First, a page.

|Publication number||US7498987 B2|
|Application number||US 11/313,087|
|Publication date||3 Mar 2009|
|Filing date||20 Dec 2005|
|Priority date||20 Dec 2005|
|Also published as||EP1969672A2, EP1969672A4, US20070139276, WO2007076215A2, WO2007076215A3|
|Publication number||11313087, 313087, US 7498987 B2, US 7498987B2, US-B2-7498987, US7498987 B2, US7498987B2|
|Inventors||John A. Svigelj, Giorgi G. Bit-Babik, Carlo Dinallo|
|Original Assignee||Motorola, Inc.|
|Export Citation||BiBTeX, EndNote, RefMan|
|Patent Citations (10), Non-Patent Citations (1), Referenced by (3), Classifications (11), Legal Events (3)|
|External Links: USPTO, USPTO Assignment, Espacenet|
This application is related to U.S. patent application Ser. No. 10/945,234, filed on Sep. 20, 2004, entitled “Multi-Frequency Conductive Strip Antenna System”, assigned to the assignee hereof.
The present invention relates generally to wireless communication devices. More particularly the present invention relates to antennas for wireless communication devices.
The deployment of cellular networks, satellite networks and other wireless networks, has greatly expanded the use of mobile wireless communication devices. Whether a wireless communication device is a handheld device or a vehicle mounted device, there is an abiding interest in making the devices small so that they can be conveniently carried or accommodated in a small allocated space.
Advances, by many orders of magnitude, in the degree of integration and miniaturization of electronics over the past few decades have facilitated extreme miniaturization of transceiver electronic circuits. However, the methods and means used to miniaturize electronic circuits, cannot be applied to miniaturize antennas, because antennas operate under the principles of Maxwell's equations, which, roughly speaking, indicate that if antenna efficiency is to be preserved, the size of the antenna must be scaled according to the wavelength of the carrier frequency of the wireless signals that are to be received and/or transmitted.
Compounding the challenge of reducing antennas size, is the fact, that for many wireless communication devices, the antenna system needs to support operation at multiple frequencies, e.g., in multiple relatively wide frequency bands. The obvious expedient of using separate antennas to support separate operating frequencies, is contrary to the desire to reducing the space occupied by the antenna system.
The accompanying figures, where like reference numerals refer to identical or functionally similar elements throughout the separate views and which together with the detailed description below are incorporated in and form part of the specification, serve to further illustrate various embodiments and to explain various principles and advantages all in accordance with the present invention.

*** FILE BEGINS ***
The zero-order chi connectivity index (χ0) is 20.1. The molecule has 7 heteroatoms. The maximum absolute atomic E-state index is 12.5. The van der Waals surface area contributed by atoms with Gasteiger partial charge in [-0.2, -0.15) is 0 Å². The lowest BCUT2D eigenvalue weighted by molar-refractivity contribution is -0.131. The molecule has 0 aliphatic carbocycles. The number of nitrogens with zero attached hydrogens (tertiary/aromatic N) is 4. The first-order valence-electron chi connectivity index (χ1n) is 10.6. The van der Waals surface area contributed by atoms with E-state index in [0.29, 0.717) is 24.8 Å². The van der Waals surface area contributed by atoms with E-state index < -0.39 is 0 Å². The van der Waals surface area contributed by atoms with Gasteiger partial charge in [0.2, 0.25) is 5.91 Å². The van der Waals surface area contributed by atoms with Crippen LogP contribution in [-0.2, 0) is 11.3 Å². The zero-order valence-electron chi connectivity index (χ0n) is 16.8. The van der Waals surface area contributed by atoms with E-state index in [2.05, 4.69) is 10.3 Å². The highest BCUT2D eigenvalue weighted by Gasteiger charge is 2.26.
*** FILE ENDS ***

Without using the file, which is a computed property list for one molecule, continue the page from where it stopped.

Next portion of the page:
Skilled artisans will appreciate that elements in the figures are illustrated for simplicity and clarity and have not necessarily been drawn to scale. For example, the dimensions of some of the elements in the figures may be exaggerated relative to other elements to help to improve understanding of embodiments of the present invention.
Before describing in detail embodiments that are in accordance with the present invention, it should be observed that the embodiments reside primarily in combinations of apparatus components related to antennas. Accordingly, the apparatus components have been represented where appropriate by conventional symbols in the drawings, showing only those specific details that are pertinent to understanding the embodiments of the present invention so as not to obscure the disclosure with details that will be readily apparent to those of ordinary skill in the art having the benefit of the description herein.
In this document, relational terms such as first and second, top and bottom, and the like may be used solely to distinguish one entity or action from another entity or action without necessarily requiring or implying any actual such relationship or order between such entities or actions. The terms “comprises,” “comprising,” or any other variation thereof, are intended to cover a non-exclusive inclusion, such that a process, method, article, or apparatus that comprises a list of elements does not include only those elements but may include other elements not expressly listed or inherent to such process, method, article, or apparatus. An element proceeded by “comprises . . . a” does not, without more constraints, preclude the existence of additional identical elements in the process, method, article, or apparatus that comprises the element.